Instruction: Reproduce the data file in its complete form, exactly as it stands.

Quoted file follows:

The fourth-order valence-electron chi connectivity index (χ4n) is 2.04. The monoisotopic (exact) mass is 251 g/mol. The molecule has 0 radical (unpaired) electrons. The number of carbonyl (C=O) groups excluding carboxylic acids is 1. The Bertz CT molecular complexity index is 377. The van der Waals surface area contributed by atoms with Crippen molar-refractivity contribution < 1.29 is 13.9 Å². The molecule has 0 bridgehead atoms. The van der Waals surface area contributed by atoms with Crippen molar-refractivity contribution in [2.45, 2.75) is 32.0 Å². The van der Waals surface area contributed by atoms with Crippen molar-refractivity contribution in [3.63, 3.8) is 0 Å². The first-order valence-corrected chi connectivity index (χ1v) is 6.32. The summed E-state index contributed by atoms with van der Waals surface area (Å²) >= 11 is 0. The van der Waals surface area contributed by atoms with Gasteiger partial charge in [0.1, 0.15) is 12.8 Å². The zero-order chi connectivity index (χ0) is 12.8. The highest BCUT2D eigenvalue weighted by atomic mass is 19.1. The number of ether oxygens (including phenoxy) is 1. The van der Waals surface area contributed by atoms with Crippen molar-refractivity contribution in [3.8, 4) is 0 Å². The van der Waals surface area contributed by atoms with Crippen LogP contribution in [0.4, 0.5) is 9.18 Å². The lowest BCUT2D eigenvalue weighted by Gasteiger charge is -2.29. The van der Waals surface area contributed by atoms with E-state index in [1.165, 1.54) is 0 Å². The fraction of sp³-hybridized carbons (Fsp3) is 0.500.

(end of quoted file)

The fourth-order valence-electron chi connectivity index (χ4n) is 2.04. The monoisotopic (exact) mass is 251 g/mol. The molecule has 0 radical (unpaired) electrons. The number of carbonyl (C=O) groups excluding carboxylic acids is 1. The Bertz CT molecular complexity index is 377. The van der Waals surface area contributed by atoms with Crippen molar-refractivity contribution < 1.29 is 13.9 Å². The molecule has 0 bridgehead atoms. The van der Waals surface area contributed by atoms with Crippen molar-refractivity contribution in [2.45, 2.75) is 32.0 Å². The van der Waals surface area contributed by atoms with Crippen molar-refractivity contribution in [3.63, 3.8) is 0 Å². The first-order valence-corrected chi connectivity index (χ1v) is 6.32. The summed E-state index contributed by atoms with van der Waals surface area (Å²) >= 11 is 0. The van der Waals surface area contributed by atoms with Gasteiger partial charge in [0.1, 0.15) is 12.8 Å². The zero-order chi connectivity index (χ0) is 12.8. The highest BCUT2D eigenvalue weighted by atomic mass is 19.1. The number of ether oxygens (including phenoxy) is 1. The van der Waals surface area contributed by atoms with Crippen molar-refractivity contribution in [3.8, 4) is 0 Å². The van der Waals surface area contributed by atoms with Crippen LogP contribution in [0.4, 0.5) is 9.18 Å². The lowest BCUT2D eigenvalue weighted by Gasteiger charge is -2.29. The van der Waals surface area contributed by atoms with E-state index in [1.165, 1.54) is 0 Å². The fraction of sp³-hybridized carbons (Fsp3) is 0.500.